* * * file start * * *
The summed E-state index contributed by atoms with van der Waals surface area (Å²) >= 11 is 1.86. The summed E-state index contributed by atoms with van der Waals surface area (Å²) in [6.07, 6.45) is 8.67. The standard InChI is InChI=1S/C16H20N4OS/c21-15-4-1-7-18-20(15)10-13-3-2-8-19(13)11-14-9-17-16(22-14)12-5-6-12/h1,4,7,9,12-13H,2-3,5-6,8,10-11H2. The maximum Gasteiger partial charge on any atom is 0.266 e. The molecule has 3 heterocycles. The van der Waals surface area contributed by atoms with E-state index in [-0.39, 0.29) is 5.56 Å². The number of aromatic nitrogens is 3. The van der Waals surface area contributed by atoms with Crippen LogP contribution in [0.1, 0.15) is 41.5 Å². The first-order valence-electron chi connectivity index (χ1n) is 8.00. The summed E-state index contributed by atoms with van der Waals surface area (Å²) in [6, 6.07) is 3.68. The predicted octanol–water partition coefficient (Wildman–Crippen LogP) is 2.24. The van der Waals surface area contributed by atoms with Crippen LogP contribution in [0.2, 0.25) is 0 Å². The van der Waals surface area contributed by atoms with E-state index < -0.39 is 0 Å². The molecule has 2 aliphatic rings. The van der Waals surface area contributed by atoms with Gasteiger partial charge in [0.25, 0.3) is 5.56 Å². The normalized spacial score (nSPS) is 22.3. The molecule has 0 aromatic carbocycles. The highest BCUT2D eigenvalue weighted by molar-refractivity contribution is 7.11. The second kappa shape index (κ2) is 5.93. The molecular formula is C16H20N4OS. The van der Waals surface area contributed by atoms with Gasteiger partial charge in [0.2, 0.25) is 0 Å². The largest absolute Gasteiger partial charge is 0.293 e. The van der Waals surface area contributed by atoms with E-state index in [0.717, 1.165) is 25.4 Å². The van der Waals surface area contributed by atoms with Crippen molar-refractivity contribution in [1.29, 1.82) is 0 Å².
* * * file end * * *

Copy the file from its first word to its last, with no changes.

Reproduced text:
The summed E-state index contributed by atoms with van der Waals surface area (Å²) >= 11 is 1.86. The summed E-state index contributed by atoms with van der Waals surface area (Å²) in [6.07, 6.45) is 8.67. The standard InChI is InChI=1S/C16H20N4OS/c21-15-4-1-7-18-20(15)10-13-3-2-8-19(13)11-14-9-17-16(22-14)12-5-6-12/h1,4,7,9,12-13H,2-3,5-6,8,10-11H2. The maximum Gasteiger partial charge on any atom is 0.266 e. The molecule has 3 heterocycles. The van der Waals surface area contributed by atoms with E-state index in [-0.39, 0.29) is 5.56 Å². The number of aromatic nitrogens is 3. The van der Waals surface area contributed by atoms with Crippen LogP contribution in [0.1, 0.15) is 41.5 Å². The first-order valence-electron chi connectivity index (χ1n) is 8.00. The summed E-state index contributed by atoms with van der Waals surface area (Å²) in [6, 6.07) is 3.68. The predicted octanol–water partition coefficient (Wildman–Crippen LogP) is 2.24. The van der Waals surface area contributed by atoms with Crippen LogP contribution in [0.2, 0.25) is 0 Å². The van der Waals surface area contributed by atoms with E-state index < -0.39 is 0 Å². The molecule has 2 aliphatic rings. The van der Waals surface area contributed by atoms with Gasteiger partial charge in [0.25, 0.3) is 5.56 Å². The normalized spacial score (nSPS) is 22.3. The molecule has 0 aromatic carbocycles. The highest BCUT2D eigenvalue weighted by molar-refractivity contribution is 7.11. The second kappa shape index (κ2) is 5.93. The molecular formula is C16H20N4OS. The van der Waals surface area contributed by atoms with Gasteiger partial charge in [0.2, 0.25) is 0 Å². The largest absolute Gasteiger partial charge is 0.293 e. The van der Waals surface area contributed by atoms with E-state index in [0.717, 1.165) is 25.4 Å². The van der Waals surface area contributed by atoms with Crippen molar-refractivity contribution in [1.29, 1.82) is 0 Å².